Hair Loss & Potential Causes: A Top Down Approach

Getting to the Bottom of Hair Loss

At MopTop, we have an “open door” policy and invite you to ask ANY questions you have about hair, and we respond to them all.

Most questions are individualized about the application of products or which products are best for different hair textures, but a frequent topic of great interest has been hair loss and how to stem the tide.

This issue has become more pervasive among women, and it’s one that really matters because our hair deeply affects how we feel about ourselves.

Hair loss could be a symptom of an underlying condition and getting to the bottom of it may take time. I am not an expert on hair loss, so I reached out to Dr. Joyce Stroud, D.O., of Southlake Family Medicine for an informed and balanced perspective. Following is information Dr. Stroud provided to consider if you have experienced hair loss, but this should not be construed as medical advice. Always consult your physician for health-related issues that may concern you.

Hair Loss and Thyroid: What Your Hair Could Be Telling You

There are many things that affect hair loss. The thyroid gland plays an important role. There are nine main factors to look at if you are experiencing hair loss.

Optimal Thyroid Treatment

Most cells require thyroid for proper function and that includes hair follicles. There are many forms of thyroid hormones, but T4 and T3 are the most important. If your thyroid is functioning properly, your body will convert T4 to T3. T3 is metabolically more active and is needed in hair growth. If the body is under stress, T4 will not convert to T3 easily. Most people take levothyroxine as a thyroid replacement. Levothyroxine contains only T4. There are other natural thyroid replacements that contain both T3 and T4. If you have a thyroid problem, you should have a complete panel done including TSH, free T4, free T3, T3 reverse and thyroid antibody testing.

Low Ferritin (iron stores in the body)

This is also a test that is important to have if you have hair loss or thyroid problems. Ferritin is needed in the growing phase in the hair follicle. Adequate levels of iron are needed for proper thyroid functioning. Iron supplements in the plant forms are needed for best absorption and least amount of side effects, as iron can cause constipation problems.

Low Stomach Acid

If the stomach acid is low naturally or you induce this from taking antacids, you cannot process protein efficiently which is needed for hair growth. Also stomach acid is needed to absorb iron, B12, folate, and many other nutrients such as calcium. A large glass of water with a half of a real lemon twice a day can help improve the acidity of your stomach.

Drug-Induced Hair Loss

The wrong type of thyroid medication, birth control pills, acne medications, anti-depressants, cholesterol lowering drugs, and steroids (to name a few) all can induce hair loss.

Nutrient Deficiencies

Nutrient deficiencies can come from medications, low stomach acid, poor diet, large bowel overgrowth with yeast, and abnormal bacteria. Taking a good multiple vitamin that is not synthetic and is plant-based is necessary for you. Make sure the multi-vitamin has the usual necessary vitamins, but also Iodine, B12, Magnesium, selenium and zinc. Anyone with a thyroid problem needs about 5000 IU’s of Vitamin D3 per day. A blood level of over 50 ng/ml is needed for optimum health.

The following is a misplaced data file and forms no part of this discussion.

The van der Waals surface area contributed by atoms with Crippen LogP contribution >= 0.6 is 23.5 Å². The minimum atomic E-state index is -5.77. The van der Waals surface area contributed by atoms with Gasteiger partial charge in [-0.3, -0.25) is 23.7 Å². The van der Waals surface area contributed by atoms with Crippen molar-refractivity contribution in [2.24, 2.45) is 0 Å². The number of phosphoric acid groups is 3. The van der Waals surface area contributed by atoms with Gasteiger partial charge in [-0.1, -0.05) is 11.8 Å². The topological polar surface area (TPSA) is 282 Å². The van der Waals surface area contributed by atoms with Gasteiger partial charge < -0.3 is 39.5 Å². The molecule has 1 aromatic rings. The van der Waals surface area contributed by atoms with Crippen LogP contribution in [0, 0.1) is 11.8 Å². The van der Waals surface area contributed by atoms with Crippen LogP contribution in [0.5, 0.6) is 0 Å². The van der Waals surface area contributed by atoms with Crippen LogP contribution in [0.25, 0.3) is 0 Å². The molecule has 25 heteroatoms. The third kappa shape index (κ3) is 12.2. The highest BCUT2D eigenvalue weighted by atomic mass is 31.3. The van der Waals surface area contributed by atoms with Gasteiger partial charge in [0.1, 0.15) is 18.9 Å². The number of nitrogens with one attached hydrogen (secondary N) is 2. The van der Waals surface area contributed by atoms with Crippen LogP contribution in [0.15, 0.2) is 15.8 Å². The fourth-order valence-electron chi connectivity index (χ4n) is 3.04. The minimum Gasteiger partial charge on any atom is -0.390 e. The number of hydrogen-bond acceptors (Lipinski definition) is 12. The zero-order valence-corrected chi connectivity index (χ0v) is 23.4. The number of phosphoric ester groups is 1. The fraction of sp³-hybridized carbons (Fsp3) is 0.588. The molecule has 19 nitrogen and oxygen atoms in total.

Sex Hormone Imbalance

Sex hormone imbalances are common through most women’s reproductive lives. Many women are estrogen-dominant which is from too much estrogen related to progesterone. High or low testosterone affects the hair as well. Estrogen affects thyroid binding globulin, which affects how much thyroid you can get into the cell.

Blood Glucose Imbalance

Blood glucose imbalance affects thyroid and hair growth. Carbohydrates in the form of flour, sugar, pasta and rice cause great fluctuations in your blood glucose and insulin levels. High insulin causes your calories to be taken up by the cell quickly and can cause weight gain, mood changes and hormones. Blood glucose affects the conversion of T4 to T3. Many people with hypothyroidism have Hashimoto’s, which is an auto immune disorder. People do much better on a gluten-free food plan.

Hair Loss Supplements

Supplements that have proven to help the most in general are Omega 3 fish oils (2000mg a day) and Gamma Linolenic acid in the form of evening primrose oil (500mg twice a day). Diindolylmethane (100mg a day) helps prevent conversion of your testosterone to DHT, which is the pathway that causes male-pattern baldness. Biotin (1000-2000 mcg per day) is another good supplement. Knowing the cause of your hair problem will help direct which supplements will help the most.

Adrenal Issue

Your adrenal glands are small organs located above your kidneys. Your adrenal glands respond to your body stressors and there are pathways from your adrenal glands to your brain. Chronic stress can disrupt these pathways and can affect the correct response of cortisol release by the adrenal glands. Cortisol release is supposed to be high in the morning and slowly decrease throughout the day so you can go to sleep. Cortisol testing is best done 4 times a day though saliva testing. Low cortisol can mimic hypothyroidism and vice versa so it’s good to look at your adrenal function if you’re still feeling fatigued and have hair loss after your thyroid has been corrected or ruled out as a cause. Great fluctuations of your cortisol can affect your hair as well.

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